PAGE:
Celebrate summer a few days early

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National Iced Tea Day steeped in tradition

By Greg Summers

The official start of summer is just a few days away.

But there’s nothing wrong with getting started 12 days earlier by grabbing a tall glass of iced tea and sitting beneath a shade tree to enjoy it.

This is the perfect time to do it, too. Thursday, June 10, is National Iced Tea Day.

Americans have enjoyed a love affair with iced tea for more than 100 years.

The beginnings of iced tea as America’s drink of choice are steeped in legend.

According to the Tea Association of the United States of America, Englishman Richard Blechyden started the craze at the 1904 St. Louis World Fair.

A tea plantation owner, Blechyden was offering hot tea to passersby on a sweltering day.

But according to tea historian Steven L. Wright, that story is only partially true.

Blechyden had been the tea commissioner of India since 1896 and was trying to introduce the black teas from India and Ceylon (Sri Lanka) to the American market.

“Up to this point, a majority of the tea imported to the United States was green tea from China and Japan,” Wright wrote. “To most Americans of the late 19th and early 20th century, when they heard ‘tea,’ they thought immediately of China.

“The black teas of India and Ceylon were largely unknown to the American palate, something Blechyden intended to change,” Wright said.

With no interest in the hot tea, Blechyden and his team put the freshly brewed beverage into several large bottles and placed them upside down on stands so the tea could flow through iced lead pipes.

The free iced tea was such a big hit that after the fair, Blechyden took the lead pipe cooling gizmo and handed out free samples to Bloomingdale shoppers.

The word of iced tea was soon spread by many women’s magazines that were laden with instructions and tips on how to correctly brew iced tea, along with recipes for tea punches that included fruit juices and fruits.

The drink grew in popularity in 1916 thanks to the invention of the durable Thermos, which kept “hot things hot and cold things cold.”

By the end of World War I, Americans had developed a preference for black tea.

From those early days, tea has become the second-most consumed beverage in the world, behind water. Eighty percent of the 2.2 million gallons consumed in the United States each year is served over a glass of ice.

Now that you are in the mood to celebrate National Iced Tea Day, here are three recipes to break the ice.

With five simple ingredients, Minty Green Tea Lemonade is the perfect introduction to green tea. It can be garnished with a sprig of mint or a lemon wedge.

Strawberry Lemonade Tea combines two of summer’s favorite tastes into a refreshing punch that revolves around iced tea.

If you want to try tea outside of the glass, Tea Stir Fry may be what you’re looking for. It is a quick and easy dish on a hot summer night. 

Did you know?

Numerous scientific studies suggest that tea – hot and iced alike – may provide health benefits because it contains phytochemicals.

Phytochemicals are naturally occurring plant compounds that play a role in helping the body fight certain types of cancer. Phytochemicals also help maintain healthy blood cholesterol levels and support a healthy immune system. Scientific research also reveals that the antioxidants in tea may inhibit the growth of cancer cells and support cardiovascular health.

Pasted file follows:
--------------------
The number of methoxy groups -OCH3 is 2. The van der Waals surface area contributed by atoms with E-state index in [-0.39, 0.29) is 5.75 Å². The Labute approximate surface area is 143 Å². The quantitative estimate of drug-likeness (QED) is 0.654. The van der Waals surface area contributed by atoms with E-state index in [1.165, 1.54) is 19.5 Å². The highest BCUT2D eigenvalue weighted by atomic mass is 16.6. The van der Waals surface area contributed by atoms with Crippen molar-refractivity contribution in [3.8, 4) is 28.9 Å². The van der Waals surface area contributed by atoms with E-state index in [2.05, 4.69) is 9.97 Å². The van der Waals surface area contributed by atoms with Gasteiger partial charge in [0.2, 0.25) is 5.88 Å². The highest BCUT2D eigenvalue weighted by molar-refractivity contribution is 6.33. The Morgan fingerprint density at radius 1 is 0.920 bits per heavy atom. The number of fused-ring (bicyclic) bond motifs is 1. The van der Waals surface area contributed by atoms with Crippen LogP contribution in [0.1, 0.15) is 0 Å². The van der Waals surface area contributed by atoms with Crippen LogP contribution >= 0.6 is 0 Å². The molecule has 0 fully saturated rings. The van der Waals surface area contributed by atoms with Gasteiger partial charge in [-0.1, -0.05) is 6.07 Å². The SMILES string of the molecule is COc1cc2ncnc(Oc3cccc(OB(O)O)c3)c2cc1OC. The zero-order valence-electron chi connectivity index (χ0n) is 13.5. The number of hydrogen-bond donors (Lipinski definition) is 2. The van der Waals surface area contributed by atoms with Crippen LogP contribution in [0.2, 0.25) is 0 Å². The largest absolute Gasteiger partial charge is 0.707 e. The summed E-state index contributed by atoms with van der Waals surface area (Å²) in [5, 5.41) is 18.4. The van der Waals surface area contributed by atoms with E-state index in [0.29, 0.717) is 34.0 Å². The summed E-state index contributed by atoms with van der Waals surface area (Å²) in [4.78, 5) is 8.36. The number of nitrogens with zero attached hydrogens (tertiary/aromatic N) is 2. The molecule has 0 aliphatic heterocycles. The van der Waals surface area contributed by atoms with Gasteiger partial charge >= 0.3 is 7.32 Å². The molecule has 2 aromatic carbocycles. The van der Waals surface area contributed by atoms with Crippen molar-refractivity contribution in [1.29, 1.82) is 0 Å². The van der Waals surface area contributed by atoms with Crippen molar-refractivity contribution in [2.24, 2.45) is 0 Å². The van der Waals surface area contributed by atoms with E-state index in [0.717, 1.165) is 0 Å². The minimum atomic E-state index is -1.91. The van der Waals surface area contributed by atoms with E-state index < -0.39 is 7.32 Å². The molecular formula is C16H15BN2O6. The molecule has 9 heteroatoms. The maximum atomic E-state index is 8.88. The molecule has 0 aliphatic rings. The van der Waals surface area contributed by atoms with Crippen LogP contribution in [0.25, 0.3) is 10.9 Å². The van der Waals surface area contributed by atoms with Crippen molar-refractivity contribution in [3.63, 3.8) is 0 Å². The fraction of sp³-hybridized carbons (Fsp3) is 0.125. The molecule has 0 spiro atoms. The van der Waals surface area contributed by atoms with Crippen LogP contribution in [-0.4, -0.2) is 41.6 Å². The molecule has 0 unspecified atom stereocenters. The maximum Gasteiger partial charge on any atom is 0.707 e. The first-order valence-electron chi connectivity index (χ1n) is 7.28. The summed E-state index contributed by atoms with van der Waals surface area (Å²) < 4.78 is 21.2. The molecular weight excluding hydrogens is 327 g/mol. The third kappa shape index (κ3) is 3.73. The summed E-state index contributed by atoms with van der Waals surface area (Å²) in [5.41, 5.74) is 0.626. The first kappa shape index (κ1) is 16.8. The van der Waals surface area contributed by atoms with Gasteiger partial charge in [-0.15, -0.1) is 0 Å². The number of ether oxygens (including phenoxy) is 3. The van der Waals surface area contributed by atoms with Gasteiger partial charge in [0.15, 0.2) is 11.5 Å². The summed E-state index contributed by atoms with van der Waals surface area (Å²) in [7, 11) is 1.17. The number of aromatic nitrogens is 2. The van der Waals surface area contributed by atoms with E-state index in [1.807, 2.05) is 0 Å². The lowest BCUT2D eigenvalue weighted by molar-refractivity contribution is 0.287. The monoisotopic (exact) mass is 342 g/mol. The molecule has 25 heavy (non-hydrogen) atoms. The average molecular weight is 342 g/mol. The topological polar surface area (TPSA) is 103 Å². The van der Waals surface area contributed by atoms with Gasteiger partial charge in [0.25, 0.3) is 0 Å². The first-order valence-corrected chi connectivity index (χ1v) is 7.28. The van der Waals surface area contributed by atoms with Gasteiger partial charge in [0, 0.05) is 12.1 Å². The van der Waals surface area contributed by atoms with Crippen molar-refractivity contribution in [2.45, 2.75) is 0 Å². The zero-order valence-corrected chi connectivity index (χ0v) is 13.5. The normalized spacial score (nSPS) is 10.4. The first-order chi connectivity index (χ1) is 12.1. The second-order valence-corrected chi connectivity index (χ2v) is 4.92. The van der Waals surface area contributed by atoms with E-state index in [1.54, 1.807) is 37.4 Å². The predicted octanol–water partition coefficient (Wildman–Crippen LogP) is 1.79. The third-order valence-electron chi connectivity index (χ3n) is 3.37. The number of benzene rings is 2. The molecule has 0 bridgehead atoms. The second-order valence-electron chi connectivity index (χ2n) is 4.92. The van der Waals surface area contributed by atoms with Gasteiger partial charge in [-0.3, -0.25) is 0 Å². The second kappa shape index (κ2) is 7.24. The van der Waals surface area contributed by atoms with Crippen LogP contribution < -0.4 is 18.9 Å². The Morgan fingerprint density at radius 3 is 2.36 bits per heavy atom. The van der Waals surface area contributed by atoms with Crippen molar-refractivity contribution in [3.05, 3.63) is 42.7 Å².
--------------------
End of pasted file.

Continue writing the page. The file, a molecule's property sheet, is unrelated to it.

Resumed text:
Tea Stir Fry


1 cup water

4 Lipton Green Tea with Mandarin Orange Tea Bags

2 tablespoons soy sauce

1 tablespoon firmly packed brown sugar

2 teaspoons cornstarch

2 tablespoons olive oil, divided

1 pound pork tenderloin, cut into thin strips

2 cups stir-fry vegetables or 1 16-ounce package frozen stir-fry vegetables, thawed

1 clove garlic, finely chopped

1/2 teaspoon ground ginger


– Bring water to a boil over high heat in a 1-quart saucepan. Remove from heat. Add green tea bags; cover and brew 5 minutes. Remove tea bags and squeeze; cool slightly. Stir in soy sauce, brown sugar and cornstarch; set aside.

– Heat 1 tablespoon olive oil in a 12-inch nonstick skillet over medium-high heat and cook pork, stirring occasionally, 4 minutes or until lightly golden. Remove and set aside.

– Heat remaining 1 tablespoon olive oil in same skillet and cook vegetables, stirring frequently, 4 minutes or until crisp-tender. Add garlic and ginger and cook, stirring occasionally, 1 minute. Stir in tea mixture. Bring to a boil over high heat and cook, stirring occasionally, 1 minute or until sauce thickens. Return pork to skillet. Reduce heat to low and simmer 2 minutes or until pork is done. Serve with hot rice, if desired.

– Recipe from Lipton Tea

Strawberry Lemonade Tea


6 lemon tea bags

4 cups boiling water

24 ounces strawberry puree

1 bottle club soda or sparkling water


– To make the puree, place fresh or frozen strawberries in a blender for 1 minute. Steep tea bags in boiling water for five minutes. Gently squeeze the tea bags and remove them.

– Allow the tea to cool. In a large pitcher, combine tea concentrate with strawberry puree. Add sparkling water. Stir well and serve over ice.

– Recipe from www.cdkitchen.com

Minty Green Tea Lemonade


4 cups boiling water

6 green tea bags

2 1/2 cups cold water

1 12-ounce can frozen lemonade concentrate

1/2 cup loosely packed fresh mint leaves


– In teapot, pour boiling water over tea bags. Cover and brew two minutes. Remove tea bags and let cool. In a 2-quart pitcher, combine all ingredients; chill at least two hours. Strain, if desired. Serve in ice-filled glasses. Garnish, if desired, with lemon wedges.

– Recipe from Lipton Tea